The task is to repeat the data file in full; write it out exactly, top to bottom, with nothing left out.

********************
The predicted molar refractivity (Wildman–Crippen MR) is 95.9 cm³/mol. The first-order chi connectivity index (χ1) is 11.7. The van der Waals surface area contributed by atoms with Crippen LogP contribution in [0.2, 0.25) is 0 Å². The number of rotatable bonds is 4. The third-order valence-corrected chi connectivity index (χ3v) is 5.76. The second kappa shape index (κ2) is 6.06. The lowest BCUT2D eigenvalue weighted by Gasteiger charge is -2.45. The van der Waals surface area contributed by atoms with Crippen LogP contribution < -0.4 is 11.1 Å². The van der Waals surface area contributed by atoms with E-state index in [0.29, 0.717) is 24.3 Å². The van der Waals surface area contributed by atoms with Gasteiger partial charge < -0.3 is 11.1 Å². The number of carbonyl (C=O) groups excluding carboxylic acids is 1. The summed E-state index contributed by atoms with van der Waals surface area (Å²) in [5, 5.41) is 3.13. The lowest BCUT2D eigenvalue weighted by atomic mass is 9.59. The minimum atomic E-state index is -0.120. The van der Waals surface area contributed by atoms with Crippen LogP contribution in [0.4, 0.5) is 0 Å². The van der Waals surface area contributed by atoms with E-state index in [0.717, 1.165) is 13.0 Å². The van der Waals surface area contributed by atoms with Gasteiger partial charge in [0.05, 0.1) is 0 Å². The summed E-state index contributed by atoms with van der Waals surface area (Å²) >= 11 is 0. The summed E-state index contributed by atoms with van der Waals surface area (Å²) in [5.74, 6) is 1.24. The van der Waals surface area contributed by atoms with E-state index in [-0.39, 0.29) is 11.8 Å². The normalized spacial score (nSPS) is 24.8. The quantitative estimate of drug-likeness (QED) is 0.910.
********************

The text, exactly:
The predicted molar refractivity (Wildman–Crippen MR) is 95.9 cm³/mol. The first-order chi connectivity index (χ1) is 11.7. The van der Waals surface area contributed by atoms with Crippen LogP contribution in [0.2, 0.25) is 0 Å². The number of rotatable bonds is 4. The third-order valence-corrected chi connectivity index (χ3v) is 5.76. The second kappa shape index (κ2) is 6.06. The lowest BCUT2D eigenvalue weighted by Gasteiger charge is -2.45. The van der Waals surface area contributed by atoms with Crippen LogP contribution < -0.4 is 11.1 Å². The van der Waals surface area contributed by atoms with E-state index in [0.29, 0.717) is 24.3 Å². The van der Waals surface area contributed by atoms with Gasteiger partial charge < -0.3 is 11.1 Å². The number of carbonyl (C=O) groups excluding carboxylic acids is 1. The summed E-state index contributed by atoms with van der Waals surface area (Å²) in [5, 5.41) is 3.13. The lowest BCUT2D eigenvalue weighted by atomic mass is 9.59. The minimum atomic E-state index is -0.120. The van der Waals surface area contributed by atoms with Crippen LogP contribution in [0.4, 0.5) is 0 Å². The van der Waals surface area contributed by atoms with E-state index in [0.717, 1.165) is 13.0 Å². The van der Waals surface area contributed by atoms with Gasteiger partial charge in [0.05, 0.1) is 0 Å². The summed E-state index contributed by atoms with van der Waals surface area (Å²) >= 11 is 0. The summed E-state index contributed by atoms with van der Waals surface area (Å²) in [5.74, 6) is 1.24. The van der Waals surface area contributed by atoms with E-state index in [-0.39, 0.29) is 11.8 Å². The normalized spacial score (nSPS) is 24.8. The quantitative estimate of drug-likeness (QED) is 0.910.